Blackhawks beat Ducks in triple OT to tie Western Conference Final, plus latest on Rick Nash, Victor Hedman, Nick Foligno, Travis Zajac and more. 

Marcus Kruger scores in triple overtime against the Ducks.

Marcus Kruger scores in triple overtime against the Ducks.

CHICAGO SUN-TIMES/LOS ANGELES TIMES: Marcus Kruger scored in triple overtime and Corey Crawford made a career-high 60 saves as the Chicago Blackhawks edged the Anaheim Ducks 3-2 to tie their best-of-seven Western Conference Final series at a game apiece. It was the longest game in Blackhawks history. Crawford now has a 13-9 overtime record, winning 11 of his last 15.

Blackhawks forward Andrew Shaw thought he scored the winner in the second overtime when he headbutted the puck into the net but the goal was disallowed. He and Marian Hossa scored power-play goals in the first period, while the Ducks responded with tallies from Andrew Cogliano and Corey Perry.  Ducks goaltender Frederik Andersen made 53 saves in a losing cause.

SPECTOR’S NOTE: With three goals and plenty of scoring chances from both clubs in the first period, it appeared this game would be a more wide-open affair  It settled down as the game went on, with both goaltenders playing well, though with a little help from their goalposts. The Blackhawks, despite issues over their blueline depth, demonstrated in this game they remain a tough opponent. It’ll be interesting to see what transpires as it shifts to Chicago for Games Three and Four. 

NEW YORK POST: Criticism is growing again over New York Rangers’ winger Rick Nash’s playoff performance. “Over the last three years, Nash is eighth in the NHL in goals (89) and fifth in goals per game (0.47). Over the last three playoffs, in 51 games, Nash has scored six goals — one in 2013, three in 2014 and two this year.”

SPECTOR’S NOTE: Earlier in this postseason, Nash earned praise for his solid play at both ends of the ice. He’s worked hard in this year’s playoffs (and over the past two postseasons as well) but for whatever reason he’s unable to score and that’s hurting the Rangers. 

THE TAMPA TRIBUNE: Overshadowed by Tyler Johnson’s stellar play is the fact Lightning defenseman Victor Hedman has been a force for his team at both ends of the ice.

SPECTOR’S NOTE: Since being drafted by the Lightning in 2009, Hedman has quietly but steadily become one of the NHL’s elite defensemen.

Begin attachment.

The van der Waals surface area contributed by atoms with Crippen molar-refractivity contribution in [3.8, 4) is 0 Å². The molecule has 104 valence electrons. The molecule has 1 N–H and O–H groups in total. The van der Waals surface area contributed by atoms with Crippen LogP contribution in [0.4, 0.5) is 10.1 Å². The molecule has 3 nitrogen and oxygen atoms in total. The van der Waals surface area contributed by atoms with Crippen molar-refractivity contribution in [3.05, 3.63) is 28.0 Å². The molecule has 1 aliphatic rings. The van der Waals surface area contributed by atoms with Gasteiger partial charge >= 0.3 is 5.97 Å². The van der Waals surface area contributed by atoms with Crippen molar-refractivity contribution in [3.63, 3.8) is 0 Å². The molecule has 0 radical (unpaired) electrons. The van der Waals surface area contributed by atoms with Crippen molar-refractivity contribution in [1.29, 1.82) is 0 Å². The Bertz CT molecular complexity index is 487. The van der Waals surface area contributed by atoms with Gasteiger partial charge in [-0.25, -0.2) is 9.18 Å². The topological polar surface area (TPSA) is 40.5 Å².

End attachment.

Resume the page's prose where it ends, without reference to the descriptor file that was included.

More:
THE COLUMBUS DISPATCH: To the surprise of no one, the Columbus Blue Jackets will announce Nick Foligno as their new captain today.

SPECTOR’S NOTE: It’s been quite a year for Foligno, who was among the few bright spots in an injury-ravaged season for the Blue Jackets. He reached career-high offensive numbers, played in the All-Star Game, earned a lucrative long-term contract extension and is now recognized for his leadership by becoming the Jackets’ first captain since Rick Nash was traded to New York nearly three years ago. 

NJ.COM: New Jersey Devils center Travis Zajac is uncertain what his role will be under new GM Ray Shero.

THE BOSTON GLOBE: The Bruins reportedly remain in no hurry to name a new general manager. While assistant GM Don Sweeney is considered the leading candidate, there’s speculation they still hope to receive permission to speak with New York Rangers assistant GM Jeff Gorton.

SPECTOR’S NOTE: If that’s true, it’s rather callous toward Sweeney. Nothing like being told you’re in line for a promotion provided the guy your bosses really want is unavailable. Oh well, such is life.

**UPDATE** The Bruins officially named Sweeney as their new GM.

THE DENVER POST: The Colorado Avalanche recently parted ways with assistant coaches Andre Tourigny and Mario Duhamel.

TSN.CA: The NHL is hoping to deny a request to turn medical documents over to 60 players currently suing the league over concussion injuries on the grounds it would prove too expensive. The league claims it would cost over $13.5 million to turn over documents on almost 6,000 players dating back to 1967.

SPECTOR’S NOTE: I call bullshit. Not over the cost cited by the league but their grounds that it’s too expensive. Last season, the NHL earned over $3.7 billion in revenue. Taxes and other expenses aside, the NHL can afford to turn over those medical records.